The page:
Zika Birth Defects Increase in U.S. in 2016

Heloisa, at her home in Areia, Brazil, on February 8, has a twin sister, Heloa. Both girls are 10 months old, and both were born with microcephaly. Ueslei Marcelino/Reuters

Reports of possible Zika cases involving pregnant women are on the rise in the United States, according to the U.S. Centers for Disease Control and Prevention, and the agency's acting director, Dr. Anne Schuchat. As the CDC monitors pregnant women and tracks evidence of possible Zika infection with a national online registry, health officials are also beginning a phase 2 trial on an experimental vaccine for the virus.

About 1,000 pregnant women from 44 states were found to have possible Zika infection in 2016, and 45 had babies that were born with one or more Zika-related birth defect. (Another six fetuses with defects were lost during pregnancy.) Overall, about 10 percent of babies born to women diagnosed with Zika in the U.S. had birth defects last year, and the number was 15 percent for those diagnosed with the virus in the first trimester.

"With warm weather, a new mosquito season and summer travel rapidly approaching, clinicians caring for mothers and newborns throughout the nation need to know about Zika," Schuchat says.

The CDC is notified of 30 to 40 new cases of possible Zika infection in pregnant women each week, according to the agency, but the incidence is likely much higher, says Peggy Honein, co-leader of the Pregnancy and Birth Defects Task Force and CDC Zika Response. "Health care providers play a key role in prevention," she says. "We cannot identify all of the babies with serious abnormalities without the brain imaging."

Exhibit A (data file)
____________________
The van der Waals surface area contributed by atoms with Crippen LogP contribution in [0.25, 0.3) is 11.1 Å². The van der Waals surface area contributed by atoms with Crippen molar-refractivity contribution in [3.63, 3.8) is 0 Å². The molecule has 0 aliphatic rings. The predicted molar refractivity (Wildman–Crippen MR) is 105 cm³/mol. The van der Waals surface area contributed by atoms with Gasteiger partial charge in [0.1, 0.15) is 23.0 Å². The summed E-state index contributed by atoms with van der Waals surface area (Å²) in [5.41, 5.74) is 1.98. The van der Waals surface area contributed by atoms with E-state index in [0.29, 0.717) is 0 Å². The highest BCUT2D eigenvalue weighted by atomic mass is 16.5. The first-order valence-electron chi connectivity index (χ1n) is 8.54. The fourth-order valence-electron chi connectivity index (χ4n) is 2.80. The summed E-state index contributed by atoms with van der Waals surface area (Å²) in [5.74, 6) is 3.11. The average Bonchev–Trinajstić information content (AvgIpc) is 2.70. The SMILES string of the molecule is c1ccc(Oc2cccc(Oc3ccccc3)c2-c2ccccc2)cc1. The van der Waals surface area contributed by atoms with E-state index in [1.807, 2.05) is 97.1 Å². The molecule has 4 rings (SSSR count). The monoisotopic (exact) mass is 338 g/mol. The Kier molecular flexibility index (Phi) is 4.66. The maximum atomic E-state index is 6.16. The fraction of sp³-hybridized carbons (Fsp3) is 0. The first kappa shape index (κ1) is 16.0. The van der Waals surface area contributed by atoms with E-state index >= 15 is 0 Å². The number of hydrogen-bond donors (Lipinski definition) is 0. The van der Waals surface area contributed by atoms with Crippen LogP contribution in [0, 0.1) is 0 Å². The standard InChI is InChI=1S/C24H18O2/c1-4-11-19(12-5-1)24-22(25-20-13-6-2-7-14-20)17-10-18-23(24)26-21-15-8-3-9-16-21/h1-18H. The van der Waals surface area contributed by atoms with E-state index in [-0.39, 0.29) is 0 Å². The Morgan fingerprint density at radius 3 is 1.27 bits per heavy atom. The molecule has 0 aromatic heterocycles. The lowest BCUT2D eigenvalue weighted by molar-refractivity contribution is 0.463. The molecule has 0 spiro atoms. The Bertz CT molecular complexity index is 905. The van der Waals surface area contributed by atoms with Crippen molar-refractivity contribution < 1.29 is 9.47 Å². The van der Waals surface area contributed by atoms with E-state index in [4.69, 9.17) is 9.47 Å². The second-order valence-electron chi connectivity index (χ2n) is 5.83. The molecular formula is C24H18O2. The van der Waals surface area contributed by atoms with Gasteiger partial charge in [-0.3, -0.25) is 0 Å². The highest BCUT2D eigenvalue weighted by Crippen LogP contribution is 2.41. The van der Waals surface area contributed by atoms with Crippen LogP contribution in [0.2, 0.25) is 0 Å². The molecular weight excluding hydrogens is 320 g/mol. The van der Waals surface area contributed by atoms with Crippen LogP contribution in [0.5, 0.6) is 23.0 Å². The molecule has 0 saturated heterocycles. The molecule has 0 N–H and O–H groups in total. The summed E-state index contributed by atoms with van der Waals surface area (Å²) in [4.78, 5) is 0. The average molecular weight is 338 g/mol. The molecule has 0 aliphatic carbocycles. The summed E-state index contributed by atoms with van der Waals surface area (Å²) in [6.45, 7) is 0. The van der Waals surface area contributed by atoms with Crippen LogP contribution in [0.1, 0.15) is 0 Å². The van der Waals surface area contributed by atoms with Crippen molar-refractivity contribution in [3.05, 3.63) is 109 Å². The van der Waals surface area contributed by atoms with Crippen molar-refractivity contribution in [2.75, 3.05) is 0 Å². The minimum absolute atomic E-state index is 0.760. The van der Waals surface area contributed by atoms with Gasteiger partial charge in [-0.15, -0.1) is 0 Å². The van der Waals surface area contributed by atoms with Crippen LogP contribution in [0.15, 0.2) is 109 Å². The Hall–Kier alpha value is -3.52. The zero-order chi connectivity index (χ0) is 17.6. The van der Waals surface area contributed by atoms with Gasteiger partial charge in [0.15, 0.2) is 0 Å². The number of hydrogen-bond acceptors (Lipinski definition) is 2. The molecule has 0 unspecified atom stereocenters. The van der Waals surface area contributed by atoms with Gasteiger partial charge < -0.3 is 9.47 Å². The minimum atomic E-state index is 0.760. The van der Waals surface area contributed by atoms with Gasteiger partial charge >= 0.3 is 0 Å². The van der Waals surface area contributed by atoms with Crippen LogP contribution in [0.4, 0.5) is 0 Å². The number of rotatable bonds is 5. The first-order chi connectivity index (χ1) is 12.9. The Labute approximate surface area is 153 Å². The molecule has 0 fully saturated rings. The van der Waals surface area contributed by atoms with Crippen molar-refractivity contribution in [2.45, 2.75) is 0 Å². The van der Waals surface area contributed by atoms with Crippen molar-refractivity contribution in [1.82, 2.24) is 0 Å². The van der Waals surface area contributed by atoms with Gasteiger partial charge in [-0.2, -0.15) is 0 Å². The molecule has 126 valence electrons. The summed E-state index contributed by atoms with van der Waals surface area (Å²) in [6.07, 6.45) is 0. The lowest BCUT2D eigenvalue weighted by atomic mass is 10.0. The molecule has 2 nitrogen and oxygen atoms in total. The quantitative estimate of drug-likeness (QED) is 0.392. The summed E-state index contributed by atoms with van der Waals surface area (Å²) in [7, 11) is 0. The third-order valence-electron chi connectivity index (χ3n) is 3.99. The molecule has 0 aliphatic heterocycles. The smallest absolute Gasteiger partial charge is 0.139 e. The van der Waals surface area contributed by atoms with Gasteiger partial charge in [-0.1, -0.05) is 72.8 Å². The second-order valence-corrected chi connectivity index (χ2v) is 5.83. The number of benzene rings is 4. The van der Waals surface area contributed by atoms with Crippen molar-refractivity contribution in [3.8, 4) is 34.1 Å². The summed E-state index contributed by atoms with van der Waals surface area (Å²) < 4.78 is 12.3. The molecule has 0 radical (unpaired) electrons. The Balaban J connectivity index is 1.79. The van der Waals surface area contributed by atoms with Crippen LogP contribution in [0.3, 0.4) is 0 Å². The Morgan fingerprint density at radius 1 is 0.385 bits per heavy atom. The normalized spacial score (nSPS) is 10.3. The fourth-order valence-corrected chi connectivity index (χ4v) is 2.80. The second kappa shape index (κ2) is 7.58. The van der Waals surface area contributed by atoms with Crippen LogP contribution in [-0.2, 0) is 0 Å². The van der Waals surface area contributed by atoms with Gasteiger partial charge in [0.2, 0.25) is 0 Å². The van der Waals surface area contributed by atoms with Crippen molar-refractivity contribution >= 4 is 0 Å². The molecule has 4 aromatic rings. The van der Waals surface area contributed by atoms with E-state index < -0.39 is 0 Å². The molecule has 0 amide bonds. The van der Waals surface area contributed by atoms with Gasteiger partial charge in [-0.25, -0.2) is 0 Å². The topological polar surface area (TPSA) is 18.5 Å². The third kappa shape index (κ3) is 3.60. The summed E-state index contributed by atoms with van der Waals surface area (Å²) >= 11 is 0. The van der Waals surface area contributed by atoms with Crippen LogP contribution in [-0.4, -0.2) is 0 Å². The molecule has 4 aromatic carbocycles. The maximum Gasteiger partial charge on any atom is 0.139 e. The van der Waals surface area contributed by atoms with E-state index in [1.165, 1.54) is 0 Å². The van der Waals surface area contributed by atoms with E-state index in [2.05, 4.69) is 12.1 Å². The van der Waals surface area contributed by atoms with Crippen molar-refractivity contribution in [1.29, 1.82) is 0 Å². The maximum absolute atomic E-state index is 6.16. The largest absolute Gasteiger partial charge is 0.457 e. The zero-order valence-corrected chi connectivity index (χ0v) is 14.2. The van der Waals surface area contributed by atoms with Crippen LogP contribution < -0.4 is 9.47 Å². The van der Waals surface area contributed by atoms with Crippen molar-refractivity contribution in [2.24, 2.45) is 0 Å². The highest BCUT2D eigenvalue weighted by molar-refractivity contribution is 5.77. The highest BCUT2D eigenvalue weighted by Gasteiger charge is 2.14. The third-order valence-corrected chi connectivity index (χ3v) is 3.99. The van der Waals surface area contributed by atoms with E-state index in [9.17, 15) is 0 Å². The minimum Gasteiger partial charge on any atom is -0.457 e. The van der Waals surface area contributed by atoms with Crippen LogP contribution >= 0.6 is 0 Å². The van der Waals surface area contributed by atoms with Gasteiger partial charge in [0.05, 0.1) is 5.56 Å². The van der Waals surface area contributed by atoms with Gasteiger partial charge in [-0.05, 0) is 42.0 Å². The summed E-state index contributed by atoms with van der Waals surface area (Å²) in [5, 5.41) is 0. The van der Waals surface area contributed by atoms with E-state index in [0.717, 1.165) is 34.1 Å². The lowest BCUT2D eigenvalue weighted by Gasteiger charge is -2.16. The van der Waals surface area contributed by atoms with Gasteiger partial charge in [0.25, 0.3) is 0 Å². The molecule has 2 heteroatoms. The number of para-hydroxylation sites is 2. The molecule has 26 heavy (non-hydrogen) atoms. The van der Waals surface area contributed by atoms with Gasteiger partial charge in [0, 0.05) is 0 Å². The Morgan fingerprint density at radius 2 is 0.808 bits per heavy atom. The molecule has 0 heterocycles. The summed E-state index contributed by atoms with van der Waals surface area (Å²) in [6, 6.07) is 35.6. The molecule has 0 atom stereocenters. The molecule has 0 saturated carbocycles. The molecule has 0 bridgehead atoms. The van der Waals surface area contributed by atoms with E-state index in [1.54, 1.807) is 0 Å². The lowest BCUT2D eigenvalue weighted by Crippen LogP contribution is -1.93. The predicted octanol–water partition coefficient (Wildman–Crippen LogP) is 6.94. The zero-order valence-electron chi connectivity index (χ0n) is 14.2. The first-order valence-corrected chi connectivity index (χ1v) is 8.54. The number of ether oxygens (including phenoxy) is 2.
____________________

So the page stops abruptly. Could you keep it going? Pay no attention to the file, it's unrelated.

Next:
The agency says pregnant women should avoid traveling to any of the 64 countries and territories identified as at-risk for Zika infection, and their male partners should use condoms or avoid having sex during pregnancy if they have traveled to one of these countries. The agency also recommends that all travelers use EPA-registered insect repellant. On average, 40 million people travel to South and Central America and the Caribbean, areas where the virus has been tracked.

According to Elizabeth Stringer, associate professor of obstetrics and gynecology at University of North Carolina School of Medicine, one of her patients is considering artificial insemination because her husband is traveling to Uganda for work. "We don't have a lot of guidance on this," Stringer says.

Only Texas and Florida have reported cases of local virus transmission, so women thus far remain at a very low risk in the U.S. However, if a woman is planning a pregnancy, she and her partner should be careful about their travel plans. "Zika is still with us," Schuchat says. "Don't let this outbreak become your family's heartbreak."